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WITH, WITHE, n. [L., probably a shoot.]
noun Etymology: Middle English, from Old English withthe; akin to Old English w?thig withy Date: before 12th century a slender flexible branch or twig;
(also withy) (pl. withes or -ies) n. a tough flexible shoot esp. of willow or osier used for tying a bundle of wood etc. Etymology: OE withthe, withig f. Gmc, rel. to WIRE
Withe Withe, v. t. [imp. & p. p. Withed; p. pr. & vb. n. Withing.] To bind or fasten with withes. You shall see him withed, and haltered, and staked, and baited to death. --Bp. Hall.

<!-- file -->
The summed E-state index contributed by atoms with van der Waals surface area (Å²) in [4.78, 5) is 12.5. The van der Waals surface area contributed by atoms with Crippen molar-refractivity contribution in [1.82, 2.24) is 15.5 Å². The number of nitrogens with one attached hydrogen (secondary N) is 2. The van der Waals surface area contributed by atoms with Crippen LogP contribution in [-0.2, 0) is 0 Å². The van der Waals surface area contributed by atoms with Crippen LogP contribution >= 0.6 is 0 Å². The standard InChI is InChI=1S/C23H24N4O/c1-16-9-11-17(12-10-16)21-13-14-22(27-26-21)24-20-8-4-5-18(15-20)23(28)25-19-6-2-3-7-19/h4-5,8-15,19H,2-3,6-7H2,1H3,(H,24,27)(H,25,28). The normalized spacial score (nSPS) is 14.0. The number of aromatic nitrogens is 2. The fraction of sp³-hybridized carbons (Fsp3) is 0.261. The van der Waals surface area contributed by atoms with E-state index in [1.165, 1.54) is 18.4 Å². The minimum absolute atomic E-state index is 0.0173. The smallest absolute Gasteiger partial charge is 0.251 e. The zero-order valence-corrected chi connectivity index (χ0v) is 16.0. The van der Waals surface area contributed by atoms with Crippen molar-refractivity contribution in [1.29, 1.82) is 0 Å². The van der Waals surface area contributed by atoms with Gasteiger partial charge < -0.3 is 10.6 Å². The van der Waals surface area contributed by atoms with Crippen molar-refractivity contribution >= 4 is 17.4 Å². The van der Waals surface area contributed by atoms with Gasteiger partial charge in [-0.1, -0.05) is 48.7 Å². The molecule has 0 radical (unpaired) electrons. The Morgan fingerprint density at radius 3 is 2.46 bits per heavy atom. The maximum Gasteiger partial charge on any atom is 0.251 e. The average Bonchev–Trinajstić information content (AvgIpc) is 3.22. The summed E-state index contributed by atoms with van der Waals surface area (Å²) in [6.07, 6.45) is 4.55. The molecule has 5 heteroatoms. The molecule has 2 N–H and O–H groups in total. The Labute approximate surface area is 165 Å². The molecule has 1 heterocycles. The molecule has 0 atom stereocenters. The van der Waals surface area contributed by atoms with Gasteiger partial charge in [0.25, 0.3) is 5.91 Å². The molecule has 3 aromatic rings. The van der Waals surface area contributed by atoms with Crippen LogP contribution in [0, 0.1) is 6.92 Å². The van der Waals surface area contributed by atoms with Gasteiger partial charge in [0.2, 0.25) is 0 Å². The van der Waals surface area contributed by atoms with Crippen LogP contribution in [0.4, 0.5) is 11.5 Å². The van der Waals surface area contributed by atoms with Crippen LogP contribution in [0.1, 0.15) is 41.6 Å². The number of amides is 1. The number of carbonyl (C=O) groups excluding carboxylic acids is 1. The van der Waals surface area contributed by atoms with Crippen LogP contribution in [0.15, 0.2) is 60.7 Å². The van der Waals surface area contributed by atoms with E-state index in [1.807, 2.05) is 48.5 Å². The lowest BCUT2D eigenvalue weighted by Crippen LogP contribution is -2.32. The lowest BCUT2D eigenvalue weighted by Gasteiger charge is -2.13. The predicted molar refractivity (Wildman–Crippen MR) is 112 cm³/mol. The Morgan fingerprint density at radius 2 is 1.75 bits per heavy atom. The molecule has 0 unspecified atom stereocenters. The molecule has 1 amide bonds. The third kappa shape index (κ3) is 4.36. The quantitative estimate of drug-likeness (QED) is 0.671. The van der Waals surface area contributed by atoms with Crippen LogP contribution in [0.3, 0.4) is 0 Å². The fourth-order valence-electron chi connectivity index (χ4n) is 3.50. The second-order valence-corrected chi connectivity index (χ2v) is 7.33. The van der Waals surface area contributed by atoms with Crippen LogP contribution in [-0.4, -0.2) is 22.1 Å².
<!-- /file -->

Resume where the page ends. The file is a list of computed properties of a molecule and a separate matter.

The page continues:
Withe Withe (?; 277), n. [OE. withe. ????. See Withy, n.] [Written also with.] 1. A flexible, slender twig or branch used as a band; a willow or osier twig; a withy. 2. A band consisting of a twig twisted. 3. (Naut.) An iron attachment on one end of a mast or boom, with a ring, through which another mast or boom is rigged out and secured; a wythe. --R. H. Dana, Jr. 4. (Arch.) A partition between flues in a chimney.